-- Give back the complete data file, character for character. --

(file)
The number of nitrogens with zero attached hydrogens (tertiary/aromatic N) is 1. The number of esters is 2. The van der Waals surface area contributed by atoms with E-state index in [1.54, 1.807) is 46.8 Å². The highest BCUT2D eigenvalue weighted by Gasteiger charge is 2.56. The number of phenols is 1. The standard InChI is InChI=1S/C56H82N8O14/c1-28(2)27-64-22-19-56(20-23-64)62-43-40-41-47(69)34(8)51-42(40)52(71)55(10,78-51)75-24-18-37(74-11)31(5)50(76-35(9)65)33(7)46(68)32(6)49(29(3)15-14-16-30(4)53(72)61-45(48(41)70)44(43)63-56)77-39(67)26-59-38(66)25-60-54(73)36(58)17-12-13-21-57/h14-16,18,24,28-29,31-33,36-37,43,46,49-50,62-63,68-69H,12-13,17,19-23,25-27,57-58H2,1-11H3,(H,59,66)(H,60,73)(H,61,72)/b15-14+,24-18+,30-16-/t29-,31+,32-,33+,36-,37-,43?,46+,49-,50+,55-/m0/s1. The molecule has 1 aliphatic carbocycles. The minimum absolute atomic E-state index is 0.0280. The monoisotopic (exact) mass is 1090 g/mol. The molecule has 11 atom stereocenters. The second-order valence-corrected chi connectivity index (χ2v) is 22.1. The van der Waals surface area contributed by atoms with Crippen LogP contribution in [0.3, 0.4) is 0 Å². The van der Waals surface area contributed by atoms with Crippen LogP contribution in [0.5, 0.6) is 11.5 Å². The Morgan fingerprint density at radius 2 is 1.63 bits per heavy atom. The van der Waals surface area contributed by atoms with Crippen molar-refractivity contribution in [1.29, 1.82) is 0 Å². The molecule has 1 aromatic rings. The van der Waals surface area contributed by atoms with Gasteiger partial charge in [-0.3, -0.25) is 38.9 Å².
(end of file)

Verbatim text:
The number of nitrogens with zero attached hydrogens (tertiary/aromatic N) is 1. The number of esters is 2. The van der Waals surface area contributed by atoms with E-state index in [1.54, 1.807) is 46.8 Å². The highest BCUT2D eigenvalue weighted by Gasteiger charge is 2.56. The number of phenols is 1. The standard InChI is InChI=1S/C56H82N8O14/c1-28(2)27-64-22-19-56(20-23-64)62-43-40-41-47(69)34(8)51-42(40)52(71)55(10,78-51)75-24-18-37(74-11)31(5)50(76-35(9)65)33(7)46(68)32(6)49(29(3)15-14-16-30(4)53(72)61-45(48(41)70)44(43)63-56)77-39(67)26-59-38(66)25-60-54(73)36(58)17-12-13-21-57/h14-16,18,24,28-29,31-33,36-37,43,46,49-50,62-63,68-69H,12-13,17,19-23,25-27,57-58H2,1-11H3,(H,59,66)(H,60,73)(H,61,72)/b15-14+,24-18+,30-16-/t29-,31+,32-,33+,36-,37-,43?,46+,49-,50+,55-/m0/s1. The molecule has 1 aliphatic carbocycles. The minimum absolute atomic E-state index is 0.0280. The monoisotopic (exact) mass is 1090 g/mol. The molecule has 11 atom stereocenters. The second-order valence-corrected chi connectivity index (χ2v) is 22.1. The van der Waals surface area contributed by atoms with Crippen LogP contribution in [0.3, 0.4) is 0 Å². The van der Waals surface area contributed by atoms with Crippen LogP contribution in [0.5, 0.6) is 11.5 Å². The Morgan fingerprint density at radius 2 is 1.63 bits per heavy atom. The van der Waals surface area contributed by atoms with Crippen molar-refractivity contribution in [1.29, 1.82) is 0 Å². The molecule has 1 aromatic rings. The van der Waals surface area contributed by atoms with Gasteiger partial charge in [-0.3, -0.25) is 38.9 Å².